City Council gives consensus to move plan forward
You learn a lot at a City Council workshop.
Maybe because the format is informal and fact-finding in nature, and there are no votes or public comments, the Council will sometimes go off-topic a bit when asking questions of the presenters and in discussions between themselves. And sometimes those discussions and questions bring on bigger-picture discussions and questions that gives you a glimpse into the vision this Council may have for Apopka’s future.
Want to vote in the Splash Pad Poll? Go here.
Take yesterday’s workshop for instance…
The Council had given consensus on a police grant and the John Land statue rather quickly and efficiently, when the third agenda item seemed to take them to topics both micro-specific, big-picture and far into the future.
The Recreation Master Plan.
After Recreation Director David Burgoon gave an abbreviated presentation, he took questions.
Commissioners Diane Velazquez and Kyle Becker both asked about which parts of the plan were priorities, but Mayor Joe Kilsheimer interjected that today’s focus was on direction of the plan.
We are not adopting a master plan today,” he said. “I think any discussion on priorities is appropriate now. Does somebody want to do something with the Connelly House sooner rather than later? Let’s put that on the table. But we are briefing you on the elements of a master plan. Giving you food for thought for when we come back again to adopt a master plan. Maybe we can set some goals in terms of priorities at that point.”
“Since the mayor brought up the old Connelly House, why don’t we talk about demolishing that old house and putting the splash pad there rather than at Kit Land Nelson Park? Dean asked. “Why couldn’t the Connelly House be demolished? Because That’s the white elephant in the room to me. We have had it for three years and nothing has transpired with that property. I hate to see taxpayers money wasted.”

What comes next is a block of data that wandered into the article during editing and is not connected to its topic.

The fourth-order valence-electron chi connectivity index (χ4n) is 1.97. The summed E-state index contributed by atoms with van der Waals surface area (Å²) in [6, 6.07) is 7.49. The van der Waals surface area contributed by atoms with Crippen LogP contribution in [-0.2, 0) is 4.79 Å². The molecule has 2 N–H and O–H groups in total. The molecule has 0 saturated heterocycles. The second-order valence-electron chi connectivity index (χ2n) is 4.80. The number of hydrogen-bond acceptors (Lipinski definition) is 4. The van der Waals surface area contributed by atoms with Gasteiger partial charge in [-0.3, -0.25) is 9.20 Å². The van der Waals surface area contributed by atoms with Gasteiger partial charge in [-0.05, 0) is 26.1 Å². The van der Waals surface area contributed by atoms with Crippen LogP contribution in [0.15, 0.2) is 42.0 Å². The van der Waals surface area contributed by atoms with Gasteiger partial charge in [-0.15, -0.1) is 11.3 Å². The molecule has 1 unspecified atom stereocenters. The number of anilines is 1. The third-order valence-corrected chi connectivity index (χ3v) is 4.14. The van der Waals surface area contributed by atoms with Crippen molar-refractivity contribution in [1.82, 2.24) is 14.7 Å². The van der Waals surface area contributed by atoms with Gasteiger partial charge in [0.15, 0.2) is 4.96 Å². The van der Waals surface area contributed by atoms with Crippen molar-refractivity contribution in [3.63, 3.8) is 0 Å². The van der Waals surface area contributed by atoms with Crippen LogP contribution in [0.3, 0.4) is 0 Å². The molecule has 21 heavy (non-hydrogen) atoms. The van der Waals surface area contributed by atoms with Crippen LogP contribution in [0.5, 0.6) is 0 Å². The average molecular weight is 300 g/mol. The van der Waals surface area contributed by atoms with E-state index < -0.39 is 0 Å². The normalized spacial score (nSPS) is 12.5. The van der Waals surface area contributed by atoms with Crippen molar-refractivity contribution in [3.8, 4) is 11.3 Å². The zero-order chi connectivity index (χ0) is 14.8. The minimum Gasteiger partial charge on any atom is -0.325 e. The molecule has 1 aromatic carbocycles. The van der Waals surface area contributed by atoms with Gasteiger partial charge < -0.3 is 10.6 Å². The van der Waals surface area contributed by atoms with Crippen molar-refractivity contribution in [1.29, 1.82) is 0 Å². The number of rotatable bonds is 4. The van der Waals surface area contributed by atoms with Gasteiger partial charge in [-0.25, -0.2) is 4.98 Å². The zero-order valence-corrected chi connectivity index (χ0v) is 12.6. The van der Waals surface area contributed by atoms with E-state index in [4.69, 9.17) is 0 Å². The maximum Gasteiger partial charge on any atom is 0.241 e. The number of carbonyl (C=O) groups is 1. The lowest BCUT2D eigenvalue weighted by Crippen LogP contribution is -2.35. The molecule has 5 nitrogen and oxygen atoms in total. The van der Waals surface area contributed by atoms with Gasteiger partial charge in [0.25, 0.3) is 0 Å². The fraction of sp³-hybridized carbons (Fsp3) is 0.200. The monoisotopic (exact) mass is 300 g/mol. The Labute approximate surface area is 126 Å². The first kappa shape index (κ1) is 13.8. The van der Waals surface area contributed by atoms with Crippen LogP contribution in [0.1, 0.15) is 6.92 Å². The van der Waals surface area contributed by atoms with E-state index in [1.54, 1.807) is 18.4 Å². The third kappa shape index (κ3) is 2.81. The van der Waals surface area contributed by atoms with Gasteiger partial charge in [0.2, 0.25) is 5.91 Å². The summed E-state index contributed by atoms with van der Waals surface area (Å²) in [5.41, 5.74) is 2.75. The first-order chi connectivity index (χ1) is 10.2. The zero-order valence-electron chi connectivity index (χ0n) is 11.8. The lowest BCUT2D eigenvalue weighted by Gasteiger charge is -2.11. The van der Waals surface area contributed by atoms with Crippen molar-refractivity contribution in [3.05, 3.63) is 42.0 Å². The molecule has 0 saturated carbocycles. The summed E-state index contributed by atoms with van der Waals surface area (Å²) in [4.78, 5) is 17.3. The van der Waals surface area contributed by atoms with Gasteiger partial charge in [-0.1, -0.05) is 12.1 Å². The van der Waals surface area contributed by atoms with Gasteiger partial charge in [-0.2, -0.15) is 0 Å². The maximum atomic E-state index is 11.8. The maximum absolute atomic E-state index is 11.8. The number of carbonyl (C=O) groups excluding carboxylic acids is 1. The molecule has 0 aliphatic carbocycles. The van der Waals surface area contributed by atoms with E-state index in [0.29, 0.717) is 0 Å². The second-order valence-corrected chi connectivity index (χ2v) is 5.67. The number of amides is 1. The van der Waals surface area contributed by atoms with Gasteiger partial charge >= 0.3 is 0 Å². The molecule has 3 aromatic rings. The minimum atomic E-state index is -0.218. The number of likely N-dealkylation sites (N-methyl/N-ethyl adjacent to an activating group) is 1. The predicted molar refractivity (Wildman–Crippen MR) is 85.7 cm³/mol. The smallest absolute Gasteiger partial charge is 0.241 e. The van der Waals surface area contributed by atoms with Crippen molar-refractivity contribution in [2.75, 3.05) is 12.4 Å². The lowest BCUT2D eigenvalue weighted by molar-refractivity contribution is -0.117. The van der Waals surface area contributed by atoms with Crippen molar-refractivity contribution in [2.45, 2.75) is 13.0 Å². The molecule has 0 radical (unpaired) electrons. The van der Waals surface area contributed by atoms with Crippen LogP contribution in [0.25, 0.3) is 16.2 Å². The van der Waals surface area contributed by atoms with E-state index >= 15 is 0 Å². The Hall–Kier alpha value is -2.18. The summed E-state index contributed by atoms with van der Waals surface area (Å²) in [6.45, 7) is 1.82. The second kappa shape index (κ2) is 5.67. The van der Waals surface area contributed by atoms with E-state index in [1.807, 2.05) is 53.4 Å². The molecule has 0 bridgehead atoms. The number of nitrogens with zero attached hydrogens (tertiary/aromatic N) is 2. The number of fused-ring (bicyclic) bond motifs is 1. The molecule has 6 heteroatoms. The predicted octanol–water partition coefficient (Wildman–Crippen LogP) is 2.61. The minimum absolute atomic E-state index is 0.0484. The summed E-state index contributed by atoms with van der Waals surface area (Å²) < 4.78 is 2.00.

Kilsheimer responded with the idea of a centrally located park.
“One of the concepts we are trying to use here is the concept of a central park,” he said. “One concentrated area in the center of the city where there’s a variety of recreational options and it also happens to be along the trail… making it accessible to children without having to go on the roads at all. So North Apopka and South Apopka children can get to this park just by riding their bicycles.”
Commissioner Doug Bankson, looking at a room filled with members of the Apopka Women’s Club and the Apopka Rotary Club, reminded the Council to have the public weigh-in on this issue.
“A couple of things that I think are important. One is getting the public’s input. Because I think many in town are concerned. The (Apopka) Fair being able to house that event at Kit Land Nelson Park. That is a big event. That would be a concern as we dig into this. To make sure we provide for that and get the public input. This is their money so this will help us to form our forward motion here. The other thing is that we as a council need to establish a benchmark for unrestricted reserves and I suggest we put it around 25% and I understand this is not for this discussion but I wanted to put it in our mindset. I think this will help us going forward to say this is how much we can do this year. I just think that’s a real safe and stable way to make sure we never get in a tough spot.”